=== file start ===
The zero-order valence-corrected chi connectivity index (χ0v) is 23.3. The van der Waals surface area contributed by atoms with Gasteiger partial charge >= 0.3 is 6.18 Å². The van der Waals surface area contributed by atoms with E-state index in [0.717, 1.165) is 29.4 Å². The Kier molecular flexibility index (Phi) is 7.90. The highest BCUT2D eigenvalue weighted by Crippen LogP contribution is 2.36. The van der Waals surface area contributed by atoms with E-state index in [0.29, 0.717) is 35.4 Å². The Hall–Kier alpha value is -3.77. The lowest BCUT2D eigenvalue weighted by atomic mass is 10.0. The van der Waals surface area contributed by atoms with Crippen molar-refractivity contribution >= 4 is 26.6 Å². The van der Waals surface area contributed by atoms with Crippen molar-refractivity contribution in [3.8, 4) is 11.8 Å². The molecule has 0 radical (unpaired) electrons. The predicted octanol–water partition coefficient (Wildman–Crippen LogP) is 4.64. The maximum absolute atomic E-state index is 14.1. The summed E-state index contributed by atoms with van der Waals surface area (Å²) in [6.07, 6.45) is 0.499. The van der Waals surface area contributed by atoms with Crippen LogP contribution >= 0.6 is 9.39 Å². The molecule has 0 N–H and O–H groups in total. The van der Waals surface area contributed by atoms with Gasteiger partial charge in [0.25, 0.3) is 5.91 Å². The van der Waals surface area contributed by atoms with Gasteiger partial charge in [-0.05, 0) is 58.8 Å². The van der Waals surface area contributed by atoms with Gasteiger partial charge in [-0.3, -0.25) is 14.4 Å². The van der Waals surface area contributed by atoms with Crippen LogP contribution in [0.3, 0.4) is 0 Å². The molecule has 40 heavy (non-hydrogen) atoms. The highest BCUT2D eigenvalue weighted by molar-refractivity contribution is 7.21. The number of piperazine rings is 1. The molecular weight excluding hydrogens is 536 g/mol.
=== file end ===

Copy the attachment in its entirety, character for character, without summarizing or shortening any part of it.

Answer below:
The zero-order valence-corrected chi connectivity index (χ0v) is 23.3. The van der Waals surface area contributed by atoms with Gasteiger partial charge >= 0.3 is 6.18 Å². The van der Waals surface area contributed by atoms with E-state index in [0.717, 1.165) is 29.4 Å². The Kier molecular flexibility index (Phi) is 7.90. The highest BCUT2D eigenvalue weighted by Crippen LogP contribution is 2.36. The van der Waals surface area contributed by atoms with E-state index in [0.29, 0.717) is 35.4 Å². The Hall–Kier alpha value is -3.77. The lowest BCUT2D eigenvalue weighted by atomic mass is 10.0. The van der Waals surface area contributed by atoms with Crippen molar-refractivity contribution >= 4 is 26.6 Å². The van der Waals surface area contributed by atoms with Crippen molar-refractivity contribution in [3.8, 4) is 11.8 Å². The molecule has 0 radical (unpaired) electrons. The predicted octanol–water partition coefficient (Wildman–Crippen LogP) is 4.64. The maximum absolute atomic E-state index is 14.1. The summed E-state index contributed by atoms with van der Waals surface area (Å²) in [6.07, 6.45) is 0.499. The van der Waals surface area contributed by atoms with Crippen LogP contribution >= 0.6 is 9.39 Å². The molecule has 0 N–H and O–H groups in total. The van der Waals surface area contributed by atoms with Gasteiger partial charge in [0.25, 0.3) is 5.91 Å². The van der Waals surface area contributed by atoms with Gasteiger partial charge in [-0.05, 0) is 58.8 Å². The van der Waals surface area contributed by atoms with Gasteiger partial charge in [-0.3, -0.25) is 14.4 Å². The van der Waals surface area contributed by atoms with Crippen LogP contribution in [0.3, 0.4) is 0 Å². The molecule has 40 heavy (non-hydrogen) atoms. The highest BCUT2D eigenvalue weighted by molar-refractivity contribution is 7.21. The number of piperazine rings is 1. The molecular weight excluding hydrogens is 536 g/mol.